Burning Warhammer: Episode 1 - "Double or Nothing"

This is my first post about this long-running campaign, so please allow me to give a bit of background.

My group has been playing Burning Wheel set in the Warhammer Fantasy universe. It’s quite a perfect setting for Burning Wheel, in my opinion. Our GM’s starting point was the Enemy Within module, which offers a righteous blend of intrigue and adventure. Most of us players had never played or read Enemy Within before — or played WFRP for that matter — and had only been tangentially exposed to Warhammer over the years, if at all, mostly through video games and some of the books.

Notably, one important touchstone we lauded as a reference is the “Felix and Gotrek” series.

For this new campaign, I wanted to practice taking notes. In the past, I’ve usually just jotted down the important things in the margins of my character sheet or in a small moleskine, but I wanted to see what it would be like to take organized, bulleted notes, nested with “Episodes” (sessions) and Scenes.

After playing for about a year, I found that I had nearly 100 pages of notes, covering around 33 sessions and hundreds of scenes.

I’ve been wanting to share pieces of it for some time. However, it’s all bulleted, written on the fly — something that’s very useful for reference, but not exactly a great reading experience.

I’ve been meaning to get around to sharing my POV through sharing my notes, but it takes some processing to make them more prose-like and shareable. Starting today, below, I’d like to share a couple of scenes and see where this goes.

And so with that…

Dramatis Personae

  • “Ages” (Wizard of the Grey Order)

    • Beliefs:
      • Examine Syngin’s relatives in Stirland (Sylvania is under Stirland to the Empire - Von Karstag)
      • Prove mettle and earn ranks by disarming the corruption in this land
      • A magister is extension of Sigmar’s vision - unity will come when we resolve the prophecy of the astromancers
  • Syngin (Lord from Stirland, exiled, turned mercenary captain)

    • Beliefs:
      • The grey order (college of magic) must spill its secrets
      • I will win Crown Prince Hergard’s favor and funds
      • I will enlist the aid of the Order of the Silver hammer
  • Bodh Daerg (aka: “Crow” - The Wandering Elven Prince)

    • Beliefs:
      • Will complete Ostland’s quest in the grey mountains
      • Will make sure humans do not fall to chaos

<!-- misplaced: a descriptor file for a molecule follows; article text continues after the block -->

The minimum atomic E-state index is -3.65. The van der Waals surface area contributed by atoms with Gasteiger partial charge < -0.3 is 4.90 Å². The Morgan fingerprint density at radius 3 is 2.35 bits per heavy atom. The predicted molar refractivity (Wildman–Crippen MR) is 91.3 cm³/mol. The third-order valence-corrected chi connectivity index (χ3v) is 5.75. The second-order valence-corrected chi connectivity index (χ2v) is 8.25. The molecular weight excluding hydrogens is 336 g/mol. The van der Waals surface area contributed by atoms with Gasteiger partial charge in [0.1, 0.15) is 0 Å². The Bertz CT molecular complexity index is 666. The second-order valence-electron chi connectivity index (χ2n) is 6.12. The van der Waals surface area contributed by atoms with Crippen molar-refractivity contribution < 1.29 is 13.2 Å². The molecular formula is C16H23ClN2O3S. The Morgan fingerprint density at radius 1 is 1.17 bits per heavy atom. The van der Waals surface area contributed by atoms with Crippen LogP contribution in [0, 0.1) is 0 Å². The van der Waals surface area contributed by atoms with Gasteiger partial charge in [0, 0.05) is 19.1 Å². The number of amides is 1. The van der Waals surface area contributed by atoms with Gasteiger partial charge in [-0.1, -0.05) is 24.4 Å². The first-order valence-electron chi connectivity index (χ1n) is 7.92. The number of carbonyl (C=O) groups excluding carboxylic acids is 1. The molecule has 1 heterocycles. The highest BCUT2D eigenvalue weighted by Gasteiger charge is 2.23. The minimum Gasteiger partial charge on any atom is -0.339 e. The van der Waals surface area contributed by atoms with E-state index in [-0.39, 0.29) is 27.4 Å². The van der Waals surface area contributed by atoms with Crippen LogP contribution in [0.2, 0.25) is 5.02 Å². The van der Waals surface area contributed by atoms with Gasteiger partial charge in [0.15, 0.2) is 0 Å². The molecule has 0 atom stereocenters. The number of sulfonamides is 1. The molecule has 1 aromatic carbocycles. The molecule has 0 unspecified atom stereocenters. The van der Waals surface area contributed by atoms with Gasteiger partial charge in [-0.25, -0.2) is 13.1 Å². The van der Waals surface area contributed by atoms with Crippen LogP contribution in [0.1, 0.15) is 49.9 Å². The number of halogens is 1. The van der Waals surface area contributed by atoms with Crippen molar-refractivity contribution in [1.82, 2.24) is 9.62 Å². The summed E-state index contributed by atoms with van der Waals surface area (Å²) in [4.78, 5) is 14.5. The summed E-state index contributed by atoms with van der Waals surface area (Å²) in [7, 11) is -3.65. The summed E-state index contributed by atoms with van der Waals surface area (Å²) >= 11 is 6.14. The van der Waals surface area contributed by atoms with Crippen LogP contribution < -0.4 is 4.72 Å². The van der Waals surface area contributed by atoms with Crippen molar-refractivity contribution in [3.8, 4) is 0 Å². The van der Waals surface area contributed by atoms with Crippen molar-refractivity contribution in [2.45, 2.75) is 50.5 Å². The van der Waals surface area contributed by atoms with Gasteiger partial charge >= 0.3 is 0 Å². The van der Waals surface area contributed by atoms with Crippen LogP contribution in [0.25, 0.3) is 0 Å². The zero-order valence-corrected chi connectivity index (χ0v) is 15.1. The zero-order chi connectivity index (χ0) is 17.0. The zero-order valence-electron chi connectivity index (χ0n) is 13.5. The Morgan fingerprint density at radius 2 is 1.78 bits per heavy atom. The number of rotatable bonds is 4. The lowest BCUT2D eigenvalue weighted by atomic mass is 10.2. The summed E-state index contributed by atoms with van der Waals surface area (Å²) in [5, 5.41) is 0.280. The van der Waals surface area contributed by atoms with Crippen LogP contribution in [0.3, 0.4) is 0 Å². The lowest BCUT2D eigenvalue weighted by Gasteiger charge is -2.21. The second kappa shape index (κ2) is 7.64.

• Scout for leads
  • Bondrewd (Witch Hunter of the Order of the Silver Hammer)

    • Beliefs
      • Ferret out chaos wherever it roams
      • Respect both Ulric and Sigmar
      • Learn to fight like a Witch Hunter (started with no armor and no fighting skills)
      • Doctrine: Follow strictures of the Order of the Silver Hammer
  • Note that Witch Hunters believe magic is born of chaos, and the winds of magic can easily become the winds of change (Tzeentch)… so, Bondrewd must be very wary that Ages plays by the book.


  • To Ages:
    • Astromancers of the celestial order spoke of the bladeless sword & the black count, man of two faces, the spear dancer, and a master of coin.
      • Rules for Ages:
        • Never act for personal gain
        • Always stay mysterious
      • Prophecy from the Grey Order:
        • You must meet on the appointed day.
        • Be on the road middenheim-altdorf by the 27th of Yardram
          *You must hire a coach.
    • Separately, we all received a letter from the Personal Scribe to Crown Prince Hergard (this was widely distributed — we are nothing special).
      • I have a mission in the Grey Mountains… come to Altdorf to apply. Reward is two gold crowns per day, per person. A ridiculous amount of money to us, but likely no more than a conspicuous consumption play from Hergard.

Episode 1: Double or Nothing

Scene 1: The Thundering Coach


Our tale begins at the gates of the City of Delbers on the river, a free town in Middenland which pays their annual taxes. They close the gates at dark and open for no one.

The thundering coach charged down the road. The small group of travelers had to jump to the side to avoid being trampled. The driver, with a determined look, drove on without a care for those on the road.

Bondrewd, the newly initiated Witch Hunter from Middenland, ever cautious, listened to his instinct to check the coach and noted that it bore the livery of the Four Seasons Company.